The group working to establish a Nordic sports-focused park in Squamish is planning a celebration early next month to showcase its acquisition of a tenure agreement on a parcel of land for the facility.
The Feb. 6 “Light an Olympic Legacy” event, timed to coincide with the opening of the 2014 Winter Olympics in Sochi, Russia, will include a torch procession from Brennan Park Recreation Centre to the 7.8-hectare (18-acre) site off Raven Drive that will include a biathlon shooting range, a roller-ski trail, year-round ski jumps and other facilities.
For the past two years, the Callaghan Winter Sports Club (CWSC) has been working on planning and securing site approvals for the Legacy Sports Park.
In December, shortly after the District of Squamish approved recreational zoning on the land, B.C.’s Ministry of Forests, Lands and Natural Resource Operations granted CWSC tenure on the parcel, with a 30-year lease at a cost of $1, said Rick Smith, who has served as the club’s point man on the park initiative.
This year’s plans for the site include the completion of a 10-station biathlon shooting range in co-operation with the Squamish Rod and Gun Club, the building of a 500-metre, paved roller-ski trail and the erection of a five- to 10-metre training ski jump and an open-walled, covered “pavilion” that can be used for technical briefings for those who visit the park for various types of training, Smith said.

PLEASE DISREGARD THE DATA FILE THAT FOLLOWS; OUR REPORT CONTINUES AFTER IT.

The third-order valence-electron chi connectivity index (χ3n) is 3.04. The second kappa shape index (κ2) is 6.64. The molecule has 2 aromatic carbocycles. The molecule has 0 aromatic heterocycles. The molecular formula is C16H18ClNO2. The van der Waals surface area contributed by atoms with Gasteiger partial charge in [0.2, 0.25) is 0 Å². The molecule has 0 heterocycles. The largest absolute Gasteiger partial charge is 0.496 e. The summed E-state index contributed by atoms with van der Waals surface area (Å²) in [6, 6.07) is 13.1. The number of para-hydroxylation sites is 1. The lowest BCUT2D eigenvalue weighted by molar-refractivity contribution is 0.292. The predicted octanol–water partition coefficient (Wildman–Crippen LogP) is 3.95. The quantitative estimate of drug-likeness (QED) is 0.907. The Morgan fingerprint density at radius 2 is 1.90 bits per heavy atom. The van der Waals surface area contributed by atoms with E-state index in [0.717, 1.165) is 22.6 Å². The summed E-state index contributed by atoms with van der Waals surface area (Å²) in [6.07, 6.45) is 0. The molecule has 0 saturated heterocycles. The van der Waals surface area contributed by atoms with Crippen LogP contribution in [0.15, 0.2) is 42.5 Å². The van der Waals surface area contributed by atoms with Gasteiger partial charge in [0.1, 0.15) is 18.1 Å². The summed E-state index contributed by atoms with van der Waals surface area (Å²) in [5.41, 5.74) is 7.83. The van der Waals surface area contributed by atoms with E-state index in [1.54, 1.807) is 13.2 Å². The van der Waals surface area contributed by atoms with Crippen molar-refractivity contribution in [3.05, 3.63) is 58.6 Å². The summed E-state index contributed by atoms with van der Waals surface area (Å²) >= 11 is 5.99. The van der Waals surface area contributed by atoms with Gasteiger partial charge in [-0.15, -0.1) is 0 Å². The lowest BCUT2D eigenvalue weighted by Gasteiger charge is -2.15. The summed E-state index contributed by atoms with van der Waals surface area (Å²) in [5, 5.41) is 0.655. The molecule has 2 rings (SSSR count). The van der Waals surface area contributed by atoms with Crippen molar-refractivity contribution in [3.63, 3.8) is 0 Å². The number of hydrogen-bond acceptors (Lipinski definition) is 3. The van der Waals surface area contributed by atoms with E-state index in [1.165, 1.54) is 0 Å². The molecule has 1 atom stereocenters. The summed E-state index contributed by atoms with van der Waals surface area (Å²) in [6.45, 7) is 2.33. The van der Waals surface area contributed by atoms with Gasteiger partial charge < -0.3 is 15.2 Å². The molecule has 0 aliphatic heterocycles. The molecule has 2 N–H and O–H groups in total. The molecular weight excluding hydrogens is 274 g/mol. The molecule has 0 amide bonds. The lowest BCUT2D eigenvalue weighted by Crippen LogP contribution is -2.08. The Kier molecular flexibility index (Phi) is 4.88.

Future plans include expanded roller-ski trails, development of a rock crag on the site into a facility suitable for climbing training, two larger training jumps. Disc golf enthusiasts are also being invited to develop a course as part of the park, Smith said.
In 2011, CWSC secured a $110,000 share of the 2010 Winter Olympic Legacy Fund given to the District of Squamish for the development of such a park. While some have voiced interest in donating to the initiative, CWSC couldn’t actually begin fundraising until it had secured tenure on the land, Smith said.
“We’ve got some organizations that are interested in working with us and we’re very hopeful that we’ll be able to get some more fundraising going and hopefully be able to jump right into our second phase next year,” he said.
“We won’t be going into any debt on this. We’re only going to go as fast and far as our money will take us.”
This year, site developers plan to erect a training ski jump of between five and 10 metres — “the metres is how far a person is able to go in the air,” Smith said. Two future jumps of around 20 metres and between 30 and 35 metres are planned, he said.
On the larger jump, “we could go as high as 40,” Smith said. “That will depend on how the slope handles it. The angle of the down slope determines how long you can jump.”
The jumps are designed to be used all year round, with ceramic in-runs (the part on which the jumpers pick up speed) and out-runs covered with a thatch made of a stringy plastic material that will allow for a smooth, soft landing. A small trickle of water down the in-run will help grease the jumpers’ skids on the in-run, he said.
Once the three jumps are in place, those who are learning to jump at the Squamish facility will have to attend a one-week camp elsewhere — Calgary and Steamboat Springs, Colo., both have intermediate-sized jumps in the 60-metre range — before starting to train on the likes of the 90- and 125-metre hills at Whistler Olympic Park, Smith said.
CWSC also plans to expand the paved trail network in future years, making the Legacy Park an attractive place for training and recreational use by those involved in roller sports as well as for biathlon, jumping and climbing, Smith said. A target range for archery is also part of the plan.
The club plans to begin construction on the trail loop in April and have it, as well as the biathlon range and pavilion, ready for training sometime in May, Smith said.
For information about the park, including how to make a donation to the project, visit www.callaghanwintersportsclub.ca